First polls show new Australia PM ahead

The shadowy deposing of Rudd by female dy appears to be paying off.

Sydney: The shadowy deposing of Australian leader Kevin Rudd by his female deputy appears to be paying off, with the first polls suggesting Julia Gillard would win the election with a commanding lead.
Gillard became Australia`s first female Prime Minister Thursday after disposing of Rudd in a bloodless party-room coup prompted by his massive slump in public opinion polls ahead of elections expected this year.

A Nielsen poll published Saturday showed a 14-point jump in the ruling Labor Party`s primary vote to 47 percent under Gillard, compared with 42 percent for the conservative opposition.

With preference votes from the left-wing Greens party, the Labor party would storm to power with 55 percent of votes to the opposition`s 45 percent, Nielsen said.

Gillard`s rating as preferred Prime Minister was a commanding 55 percent to rival Tony Abbott`s 34 percent, a six-percentage-point bump on Rudd`s final polling. Voters preferred Gillard by 44 percent to Rudd`s 36 percent.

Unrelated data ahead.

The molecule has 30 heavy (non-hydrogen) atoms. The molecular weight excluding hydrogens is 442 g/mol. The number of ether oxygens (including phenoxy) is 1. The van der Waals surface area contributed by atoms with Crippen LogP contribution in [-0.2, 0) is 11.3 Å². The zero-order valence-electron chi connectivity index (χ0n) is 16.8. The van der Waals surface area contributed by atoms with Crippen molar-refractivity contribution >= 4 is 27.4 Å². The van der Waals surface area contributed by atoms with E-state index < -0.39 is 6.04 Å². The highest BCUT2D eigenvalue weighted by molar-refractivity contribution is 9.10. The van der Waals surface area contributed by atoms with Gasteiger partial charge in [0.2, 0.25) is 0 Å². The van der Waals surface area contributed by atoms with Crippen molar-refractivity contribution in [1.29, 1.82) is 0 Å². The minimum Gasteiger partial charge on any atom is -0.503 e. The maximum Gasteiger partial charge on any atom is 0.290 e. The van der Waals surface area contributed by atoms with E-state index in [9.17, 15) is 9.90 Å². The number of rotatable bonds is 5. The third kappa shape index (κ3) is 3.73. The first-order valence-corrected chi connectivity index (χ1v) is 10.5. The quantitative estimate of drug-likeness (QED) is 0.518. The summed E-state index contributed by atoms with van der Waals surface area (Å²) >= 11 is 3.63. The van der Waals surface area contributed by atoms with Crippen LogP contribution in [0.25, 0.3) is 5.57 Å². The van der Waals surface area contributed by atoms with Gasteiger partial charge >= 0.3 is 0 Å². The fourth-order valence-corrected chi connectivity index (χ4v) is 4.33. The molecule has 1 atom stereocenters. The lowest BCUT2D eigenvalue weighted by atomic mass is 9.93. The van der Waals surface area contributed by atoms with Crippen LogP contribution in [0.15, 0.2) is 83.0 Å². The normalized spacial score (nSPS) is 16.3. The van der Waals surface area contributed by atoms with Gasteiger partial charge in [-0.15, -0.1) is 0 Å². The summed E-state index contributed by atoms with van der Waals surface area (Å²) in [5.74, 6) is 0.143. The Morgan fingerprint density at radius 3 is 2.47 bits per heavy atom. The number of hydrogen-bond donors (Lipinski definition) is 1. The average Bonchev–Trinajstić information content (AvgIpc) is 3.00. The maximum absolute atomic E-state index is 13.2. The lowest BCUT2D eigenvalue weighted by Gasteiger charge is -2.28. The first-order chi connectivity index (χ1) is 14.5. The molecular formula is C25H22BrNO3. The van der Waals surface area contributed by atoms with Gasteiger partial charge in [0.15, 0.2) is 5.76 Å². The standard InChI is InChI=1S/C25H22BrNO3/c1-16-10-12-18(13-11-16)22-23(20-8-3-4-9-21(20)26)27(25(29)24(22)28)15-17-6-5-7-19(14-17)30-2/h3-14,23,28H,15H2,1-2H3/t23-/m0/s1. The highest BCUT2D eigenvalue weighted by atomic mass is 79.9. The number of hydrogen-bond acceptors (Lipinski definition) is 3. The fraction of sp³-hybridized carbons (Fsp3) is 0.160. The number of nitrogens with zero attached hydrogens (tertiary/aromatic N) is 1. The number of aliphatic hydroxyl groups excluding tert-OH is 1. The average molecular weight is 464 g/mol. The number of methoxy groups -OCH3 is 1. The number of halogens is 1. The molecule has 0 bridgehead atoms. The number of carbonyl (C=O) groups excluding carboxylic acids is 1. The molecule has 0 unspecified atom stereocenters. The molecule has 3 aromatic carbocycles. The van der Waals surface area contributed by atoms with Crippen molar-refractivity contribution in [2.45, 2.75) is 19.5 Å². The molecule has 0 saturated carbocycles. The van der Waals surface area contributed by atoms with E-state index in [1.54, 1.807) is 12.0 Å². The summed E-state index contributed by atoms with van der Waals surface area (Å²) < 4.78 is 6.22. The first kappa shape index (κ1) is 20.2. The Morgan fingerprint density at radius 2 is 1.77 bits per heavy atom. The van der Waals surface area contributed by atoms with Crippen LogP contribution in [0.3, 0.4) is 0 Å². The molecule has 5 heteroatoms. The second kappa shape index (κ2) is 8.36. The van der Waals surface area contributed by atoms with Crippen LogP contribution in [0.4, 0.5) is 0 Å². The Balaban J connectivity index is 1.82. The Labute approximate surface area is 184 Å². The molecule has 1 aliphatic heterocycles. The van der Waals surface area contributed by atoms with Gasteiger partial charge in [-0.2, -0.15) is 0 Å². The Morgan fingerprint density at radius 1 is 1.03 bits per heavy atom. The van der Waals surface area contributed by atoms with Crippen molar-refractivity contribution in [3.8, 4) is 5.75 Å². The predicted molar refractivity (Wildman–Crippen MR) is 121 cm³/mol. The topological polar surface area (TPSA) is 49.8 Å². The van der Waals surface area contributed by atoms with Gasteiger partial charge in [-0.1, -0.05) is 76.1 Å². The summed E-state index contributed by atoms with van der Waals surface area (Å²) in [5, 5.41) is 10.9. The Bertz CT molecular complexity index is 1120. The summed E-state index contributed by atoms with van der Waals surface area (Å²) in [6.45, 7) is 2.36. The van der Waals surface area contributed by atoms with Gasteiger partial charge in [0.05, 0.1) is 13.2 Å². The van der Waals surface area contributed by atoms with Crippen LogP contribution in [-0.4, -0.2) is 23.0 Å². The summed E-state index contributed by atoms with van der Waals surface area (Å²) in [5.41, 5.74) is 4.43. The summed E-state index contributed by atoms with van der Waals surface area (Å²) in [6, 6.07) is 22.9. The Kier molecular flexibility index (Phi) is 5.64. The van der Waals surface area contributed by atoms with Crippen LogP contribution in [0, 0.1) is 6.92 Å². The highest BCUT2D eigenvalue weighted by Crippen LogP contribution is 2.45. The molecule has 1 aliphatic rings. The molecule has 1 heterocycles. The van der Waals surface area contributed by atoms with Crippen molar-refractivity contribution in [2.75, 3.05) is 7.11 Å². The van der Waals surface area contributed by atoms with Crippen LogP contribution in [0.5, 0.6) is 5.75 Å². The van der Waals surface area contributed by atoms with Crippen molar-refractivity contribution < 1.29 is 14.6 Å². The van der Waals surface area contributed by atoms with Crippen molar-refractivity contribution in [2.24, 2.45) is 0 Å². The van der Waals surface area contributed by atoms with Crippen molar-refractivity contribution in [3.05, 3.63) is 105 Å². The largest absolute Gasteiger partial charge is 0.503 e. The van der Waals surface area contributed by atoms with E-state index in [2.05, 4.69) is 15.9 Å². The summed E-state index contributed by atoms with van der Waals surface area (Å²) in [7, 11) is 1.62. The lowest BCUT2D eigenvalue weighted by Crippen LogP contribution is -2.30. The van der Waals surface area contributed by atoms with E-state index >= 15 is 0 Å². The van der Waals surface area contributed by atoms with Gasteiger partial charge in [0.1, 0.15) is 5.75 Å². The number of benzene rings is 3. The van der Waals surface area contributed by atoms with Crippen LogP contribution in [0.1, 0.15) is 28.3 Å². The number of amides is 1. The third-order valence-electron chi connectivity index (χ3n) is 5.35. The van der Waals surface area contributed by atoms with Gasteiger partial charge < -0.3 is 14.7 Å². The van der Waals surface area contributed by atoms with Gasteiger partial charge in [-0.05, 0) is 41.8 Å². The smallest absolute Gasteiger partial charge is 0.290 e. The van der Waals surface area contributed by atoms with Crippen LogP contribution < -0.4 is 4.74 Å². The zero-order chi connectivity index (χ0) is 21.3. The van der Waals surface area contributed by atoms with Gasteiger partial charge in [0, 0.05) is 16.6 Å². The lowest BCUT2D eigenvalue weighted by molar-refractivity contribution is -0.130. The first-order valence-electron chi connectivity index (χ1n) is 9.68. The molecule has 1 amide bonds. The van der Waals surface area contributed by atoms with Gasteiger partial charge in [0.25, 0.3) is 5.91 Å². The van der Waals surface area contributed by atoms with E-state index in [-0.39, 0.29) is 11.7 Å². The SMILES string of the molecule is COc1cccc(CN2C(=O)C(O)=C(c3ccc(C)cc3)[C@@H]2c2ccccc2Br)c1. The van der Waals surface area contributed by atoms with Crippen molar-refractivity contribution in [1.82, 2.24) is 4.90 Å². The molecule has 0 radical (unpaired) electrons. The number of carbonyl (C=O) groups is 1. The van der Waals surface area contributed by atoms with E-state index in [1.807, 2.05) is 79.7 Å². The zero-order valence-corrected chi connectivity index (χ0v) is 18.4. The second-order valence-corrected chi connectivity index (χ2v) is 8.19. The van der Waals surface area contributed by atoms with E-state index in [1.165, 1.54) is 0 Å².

Labor`s primary and two-party preferred vote both polled higher than before the 2007 election which Rudd won by a landslide, and Labor stood to gain 11 more seats if the polls translated into votes on election day, the Sydney Morning Herald said.

A second poll, conducted by Galaxy and published by the Daily Telegraph, also showed a boost tin Labor`s fortunes under Gillard, with 58 percent preferring her as Prime Minister to Abbott`s 32 percent.

Labor`s primary vote grew four percentage points to 41 percent versus the opposition`s 42 percent, but on Greens preferences the ruling party held 52 percent of the vote to the conservatives` 48 percent.

More people thought the change of leadership was a bad decision (48 percent) than a good one (45 percent), but the sentiment was reversed among Labor voters, with 52 percent approving of the move and 41 percent against it.

Most polled (59 percent) thought Gillard should delay the election rather than calling it as soon as possible (36 percent) and a majority (67 percent) said she shared responsibility with Rudd for Labor`s decisions to date.

The Daily Telegraph tipped an election for either October 23 or 30, with the earliest likely dates August 21 or 28. The latest it can be held is April 16, 2011.

Gillard said she would call an election this year, acknowledging Thursday that she had not been elected by the Australian people and wished to seek their endorsement "in the coming months."

Bureau Report

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